Senate Majority Leader Harry Reid and Speaker Nancy Pelosi have said that the Fiscal Year 2009 Appropriations bill will be one of two appropriations measures passed by Congress this year, most likely in September (the other may be the Military Construction and Veterans bill. The Senate Appropriations Committee mark-up scheduled for July 24 was postponed until September. The House Defense Appropriations Subcommittee mark-up is scheduled for July 30.


As the bill tends to take up to two weeks of Senate floor time, the measure has been put off until September -- and many never be considered by the Senate.

Saturday, July 26, 2008

Congressional Schedule for DoD and DoE Bills

Provided below is an updated schedule of Congressional action on key Department of Defense (DoD) and Department of Energy (DoE) bills, as prepared by David Culp of FCNL. Click to enlarge.

Friday, July 25, 2008

John Isaacs: Hand-Wringing over Success in North Korea

The Center’s Executive Director, the indomitable John Isaacs, put together a great piece yesterday that reviews the recent events involving North Korea’s nuclear facilities and the ensuing uproar by conservatives domestically.

Isaacs begins:

The same neoconservatives who dominated the Bush administration for almost eight years are now screaming like stuck pigs over the administration’s latest moves on North Korea. You would have thought that the heathens had been let into the temple—or, even worse, that W. had appointed Sen. Barbara Boxer (D-CA) or Sen. Russ Feingold (D-WI) to Cabinet positions.

President George W. Bush announced on June 26 that the United States would take steps to remove the last remaining Stalinist regime from the State Department’s list of state sponsors of terrorism. This step was in return for North Korea submitting a long-delayed official declaration about its nuclear program.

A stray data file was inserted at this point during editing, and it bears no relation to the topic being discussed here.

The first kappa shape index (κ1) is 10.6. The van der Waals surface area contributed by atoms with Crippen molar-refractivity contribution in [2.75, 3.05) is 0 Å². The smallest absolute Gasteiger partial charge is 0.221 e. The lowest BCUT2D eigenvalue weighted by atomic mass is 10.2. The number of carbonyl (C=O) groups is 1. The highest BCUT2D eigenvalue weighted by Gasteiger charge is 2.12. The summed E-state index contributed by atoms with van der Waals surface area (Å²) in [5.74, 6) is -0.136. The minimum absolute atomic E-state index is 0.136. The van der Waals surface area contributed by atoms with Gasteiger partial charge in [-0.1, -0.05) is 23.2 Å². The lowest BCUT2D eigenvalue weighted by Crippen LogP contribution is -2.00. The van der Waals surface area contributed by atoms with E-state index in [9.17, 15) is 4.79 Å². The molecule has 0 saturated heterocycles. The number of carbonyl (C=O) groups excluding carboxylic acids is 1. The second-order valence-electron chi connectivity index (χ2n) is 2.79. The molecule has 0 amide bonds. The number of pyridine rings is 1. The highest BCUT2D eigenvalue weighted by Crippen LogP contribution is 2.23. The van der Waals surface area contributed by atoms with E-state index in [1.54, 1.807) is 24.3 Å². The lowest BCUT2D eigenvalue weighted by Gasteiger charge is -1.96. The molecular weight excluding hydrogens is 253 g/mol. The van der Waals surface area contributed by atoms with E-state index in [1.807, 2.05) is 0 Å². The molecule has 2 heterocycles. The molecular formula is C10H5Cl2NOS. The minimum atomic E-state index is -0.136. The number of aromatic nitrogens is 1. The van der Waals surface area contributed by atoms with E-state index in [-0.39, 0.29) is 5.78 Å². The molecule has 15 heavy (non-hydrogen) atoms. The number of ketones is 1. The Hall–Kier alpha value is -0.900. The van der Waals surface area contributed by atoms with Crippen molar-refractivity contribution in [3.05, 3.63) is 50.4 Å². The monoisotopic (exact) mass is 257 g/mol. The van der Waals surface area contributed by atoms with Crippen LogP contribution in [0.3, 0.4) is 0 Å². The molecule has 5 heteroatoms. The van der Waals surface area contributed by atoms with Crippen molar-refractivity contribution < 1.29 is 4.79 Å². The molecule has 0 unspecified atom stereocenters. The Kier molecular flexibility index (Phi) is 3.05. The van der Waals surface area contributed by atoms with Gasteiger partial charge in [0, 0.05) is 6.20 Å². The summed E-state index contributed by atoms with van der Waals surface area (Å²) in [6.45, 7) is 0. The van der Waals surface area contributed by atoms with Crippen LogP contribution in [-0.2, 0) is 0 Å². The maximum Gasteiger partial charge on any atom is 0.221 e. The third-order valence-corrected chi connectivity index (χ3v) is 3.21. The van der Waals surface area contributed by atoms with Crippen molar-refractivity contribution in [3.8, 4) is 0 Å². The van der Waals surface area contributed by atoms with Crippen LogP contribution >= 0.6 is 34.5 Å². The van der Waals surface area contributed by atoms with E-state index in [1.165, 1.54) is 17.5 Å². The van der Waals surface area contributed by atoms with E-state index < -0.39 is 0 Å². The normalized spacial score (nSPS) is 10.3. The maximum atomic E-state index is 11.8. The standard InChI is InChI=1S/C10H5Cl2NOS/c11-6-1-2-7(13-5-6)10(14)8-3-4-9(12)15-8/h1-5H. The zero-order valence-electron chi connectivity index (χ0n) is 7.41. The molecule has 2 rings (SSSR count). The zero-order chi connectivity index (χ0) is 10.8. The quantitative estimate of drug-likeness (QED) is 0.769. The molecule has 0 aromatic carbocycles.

Click here for the full article.

Thursday, July 24, 2008

Obama Highlights A World Free of Nuclear Weapons in Berlin Speech

In his much awaited speech in Berlin today, Sen. Barack Obama again reiterated his support for a world free of nuclear weapons:

This is the moment when we must renew the goal of a world without nuclear weapons. The two superpowers that faced each other across the wall of this city came too close too often to destroying all we have built and all that we love. With that wall gone, we need not stand idly by and watch the further spread of the deadly atom. It is time to secure all loose nuclear materials; to stop the spread of nuclear weapons; and to reduce the arsenals from another era. This is the moment to begin the work of seeking the peace of a world without nuclear weapons.

Obama has made the elimination of nuclear weapons a major theme of his campaign, including the release of a television spot that highlights the risk of the weapons falling into the hand of terrorists.

Sen. McCain has also endorsed the same goal in a May 2008 speech.

For more information on the candidates’ positions on nuclear weapons and nonproliferation related issues, check out the following Center analyses:

Wednesday, July 23, 2008

U.S. India Nuclear Deal Post-Confidence Vote Update

As expected, Prime Minister Manmohan Singh survived Tuesday’s confidence vote. Singh secured 275 votes while his opponents managed 256. There were 10 abstentions. As I noted last week, the vote was marked by all sorts of questionable shenanigans, including the renaming of an airport after a key lawmakers’ father and the temporary release of a number of jailed lawmakers – some of them convicted murderers – so they could take part in the vote.